Though long celebrated as an important figure in 20th century modern art, Georgia O'Keeffe created a significant body of abstract work that was largely overlooked. Early in her career O'Keeffe withdrew from painting abstracts because her critics, she claimed, misread her works, interpreting them as psychological expressions of her sexuality. Instead, O'Keeffe intended her abstract work to be the very personal expression of the intangible, her feelings and esthetic about the natural world. Though even as she moved toward representational depictions of desert flowers and Southwestern scenery for which she is best known, abstraction was her guiding principle.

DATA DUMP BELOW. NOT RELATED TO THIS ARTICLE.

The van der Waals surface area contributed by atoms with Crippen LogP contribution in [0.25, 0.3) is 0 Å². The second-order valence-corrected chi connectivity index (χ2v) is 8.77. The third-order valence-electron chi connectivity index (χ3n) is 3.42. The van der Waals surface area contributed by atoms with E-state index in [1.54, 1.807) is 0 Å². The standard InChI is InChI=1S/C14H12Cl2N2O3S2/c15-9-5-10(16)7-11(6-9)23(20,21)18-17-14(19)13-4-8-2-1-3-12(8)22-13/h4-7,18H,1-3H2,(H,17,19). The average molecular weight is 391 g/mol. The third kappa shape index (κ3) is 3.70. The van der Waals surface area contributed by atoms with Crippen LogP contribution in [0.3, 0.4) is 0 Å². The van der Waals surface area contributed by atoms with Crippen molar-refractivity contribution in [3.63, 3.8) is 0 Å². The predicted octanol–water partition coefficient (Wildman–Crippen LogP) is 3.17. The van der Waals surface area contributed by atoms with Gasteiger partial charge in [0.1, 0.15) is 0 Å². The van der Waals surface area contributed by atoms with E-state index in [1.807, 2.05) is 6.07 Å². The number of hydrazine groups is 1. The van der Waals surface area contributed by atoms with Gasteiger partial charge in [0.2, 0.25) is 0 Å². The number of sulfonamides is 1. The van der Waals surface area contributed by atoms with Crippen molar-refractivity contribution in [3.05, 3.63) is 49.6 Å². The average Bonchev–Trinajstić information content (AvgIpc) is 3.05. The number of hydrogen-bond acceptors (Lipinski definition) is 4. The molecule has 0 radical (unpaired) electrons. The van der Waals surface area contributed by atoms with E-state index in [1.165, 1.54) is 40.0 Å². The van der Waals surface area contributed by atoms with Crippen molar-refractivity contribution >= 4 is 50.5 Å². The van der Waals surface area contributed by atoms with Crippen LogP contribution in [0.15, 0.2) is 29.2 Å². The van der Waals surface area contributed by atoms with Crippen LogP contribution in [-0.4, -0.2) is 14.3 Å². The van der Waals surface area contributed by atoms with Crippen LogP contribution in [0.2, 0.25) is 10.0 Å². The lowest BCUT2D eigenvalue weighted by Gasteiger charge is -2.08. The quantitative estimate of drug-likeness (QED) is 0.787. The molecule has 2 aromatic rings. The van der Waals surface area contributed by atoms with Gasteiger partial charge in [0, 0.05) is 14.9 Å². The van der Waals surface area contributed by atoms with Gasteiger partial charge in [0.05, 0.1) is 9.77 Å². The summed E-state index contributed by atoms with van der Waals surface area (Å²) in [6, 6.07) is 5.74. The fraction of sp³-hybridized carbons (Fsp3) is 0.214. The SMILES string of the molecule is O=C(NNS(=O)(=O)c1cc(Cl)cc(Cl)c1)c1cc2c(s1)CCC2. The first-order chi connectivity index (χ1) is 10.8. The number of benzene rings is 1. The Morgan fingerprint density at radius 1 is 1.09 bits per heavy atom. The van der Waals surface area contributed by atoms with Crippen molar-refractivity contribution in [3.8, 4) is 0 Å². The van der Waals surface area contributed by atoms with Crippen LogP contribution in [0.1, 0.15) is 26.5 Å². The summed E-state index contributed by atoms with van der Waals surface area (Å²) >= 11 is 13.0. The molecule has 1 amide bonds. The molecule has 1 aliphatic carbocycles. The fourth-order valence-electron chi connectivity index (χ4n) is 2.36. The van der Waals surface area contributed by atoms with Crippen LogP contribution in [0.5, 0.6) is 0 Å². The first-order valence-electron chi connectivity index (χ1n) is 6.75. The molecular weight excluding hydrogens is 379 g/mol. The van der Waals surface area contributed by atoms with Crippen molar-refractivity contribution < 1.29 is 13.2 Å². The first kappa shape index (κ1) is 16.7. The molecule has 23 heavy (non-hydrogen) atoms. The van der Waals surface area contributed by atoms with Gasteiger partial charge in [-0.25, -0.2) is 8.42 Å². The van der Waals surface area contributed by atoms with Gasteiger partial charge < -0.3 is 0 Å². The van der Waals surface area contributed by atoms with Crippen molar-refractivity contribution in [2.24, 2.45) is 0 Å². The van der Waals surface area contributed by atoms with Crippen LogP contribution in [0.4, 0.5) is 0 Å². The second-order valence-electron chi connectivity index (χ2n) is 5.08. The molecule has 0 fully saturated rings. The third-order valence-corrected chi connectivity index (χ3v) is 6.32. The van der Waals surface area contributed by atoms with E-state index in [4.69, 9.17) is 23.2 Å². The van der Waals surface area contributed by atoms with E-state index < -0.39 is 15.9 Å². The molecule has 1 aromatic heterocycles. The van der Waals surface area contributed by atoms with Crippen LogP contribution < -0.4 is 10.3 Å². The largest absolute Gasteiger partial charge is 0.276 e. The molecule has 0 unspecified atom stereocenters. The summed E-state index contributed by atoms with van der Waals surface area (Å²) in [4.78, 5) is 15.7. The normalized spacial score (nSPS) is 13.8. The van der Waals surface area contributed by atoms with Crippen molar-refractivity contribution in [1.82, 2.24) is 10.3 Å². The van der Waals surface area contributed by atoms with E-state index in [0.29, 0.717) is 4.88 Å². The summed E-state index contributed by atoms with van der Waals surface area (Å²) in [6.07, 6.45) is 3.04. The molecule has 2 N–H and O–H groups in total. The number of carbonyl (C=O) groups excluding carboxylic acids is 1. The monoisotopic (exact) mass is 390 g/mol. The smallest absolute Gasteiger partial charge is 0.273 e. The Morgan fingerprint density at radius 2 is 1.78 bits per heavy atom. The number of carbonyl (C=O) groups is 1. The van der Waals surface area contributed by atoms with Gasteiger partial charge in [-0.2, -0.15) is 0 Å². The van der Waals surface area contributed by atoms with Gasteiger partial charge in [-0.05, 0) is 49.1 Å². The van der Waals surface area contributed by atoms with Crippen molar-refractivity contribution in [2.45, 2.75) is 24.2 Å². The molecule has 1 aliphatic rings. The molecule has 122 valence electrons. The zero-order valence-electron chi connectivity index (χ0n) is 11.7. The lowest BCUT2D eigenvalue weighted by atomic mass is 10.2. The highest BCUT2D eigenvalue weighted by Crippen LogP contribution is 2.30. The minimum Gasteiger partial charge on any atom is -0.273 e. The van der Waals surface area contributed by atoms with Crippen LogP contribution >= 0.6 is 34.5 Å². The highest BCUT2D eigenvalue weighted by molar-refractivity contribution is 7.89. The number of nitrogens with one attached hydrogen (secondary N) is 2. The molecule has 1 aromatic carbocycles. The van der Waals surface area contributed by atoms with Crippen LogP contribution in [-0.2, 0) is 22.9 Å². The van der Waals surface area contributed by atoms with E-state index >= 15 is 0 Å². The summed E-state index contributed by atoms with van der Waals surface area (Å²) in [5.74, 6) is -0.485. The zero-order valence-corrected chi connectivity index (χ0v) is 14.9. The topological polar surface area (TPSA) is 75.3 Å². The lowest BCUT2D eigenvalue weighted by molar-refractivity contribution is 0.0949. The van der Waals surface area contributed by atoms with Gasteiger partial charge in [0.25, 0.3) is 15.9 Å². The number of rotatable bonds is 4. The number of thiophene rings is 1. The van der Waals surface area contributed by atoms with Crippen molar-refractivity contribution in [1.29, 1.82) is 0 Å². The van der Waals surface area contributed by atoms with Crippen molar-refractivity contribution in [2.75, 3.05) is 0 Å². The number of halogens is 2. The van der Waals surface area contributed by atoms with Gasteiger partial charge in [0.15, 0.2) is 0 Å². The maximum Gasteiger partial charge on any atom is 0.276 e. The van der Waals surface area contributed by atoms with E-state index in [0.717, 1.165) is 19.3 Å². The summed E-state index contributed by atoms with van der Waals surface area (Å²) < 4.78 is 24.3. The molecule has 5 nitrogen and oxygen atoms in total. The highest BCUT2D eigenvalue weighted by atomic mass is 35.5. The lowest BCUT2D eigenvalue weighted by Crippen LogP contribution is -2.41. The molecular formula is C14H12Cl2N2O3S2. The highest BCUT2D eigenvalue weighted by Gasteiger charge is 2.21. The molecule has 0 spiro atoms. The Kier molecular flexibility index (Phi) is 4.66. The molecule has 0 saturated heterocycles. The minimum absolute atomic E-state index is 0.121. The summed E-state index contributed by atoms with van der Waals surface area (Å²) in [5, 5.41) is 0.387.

The oil painting, Music, Pink and Blue No. 2 (1918) was painted during O'Keeffe's early exploration of abstraction.
Music, Pink and Blue No. 2, was completed as O'Keeffe was transitioning from teaching in Texas to her career-launching life in New York. In 1915, O'Keeffe was introduced into the New York art scene when a friend shared a series of her highly abstract drawings with Alfred Stieglitz. Stieglitz exhibited ten of her drawings in a group show at his gallery, 291, which helped O'Keeffe gain recognition in the abstract expressionist movement.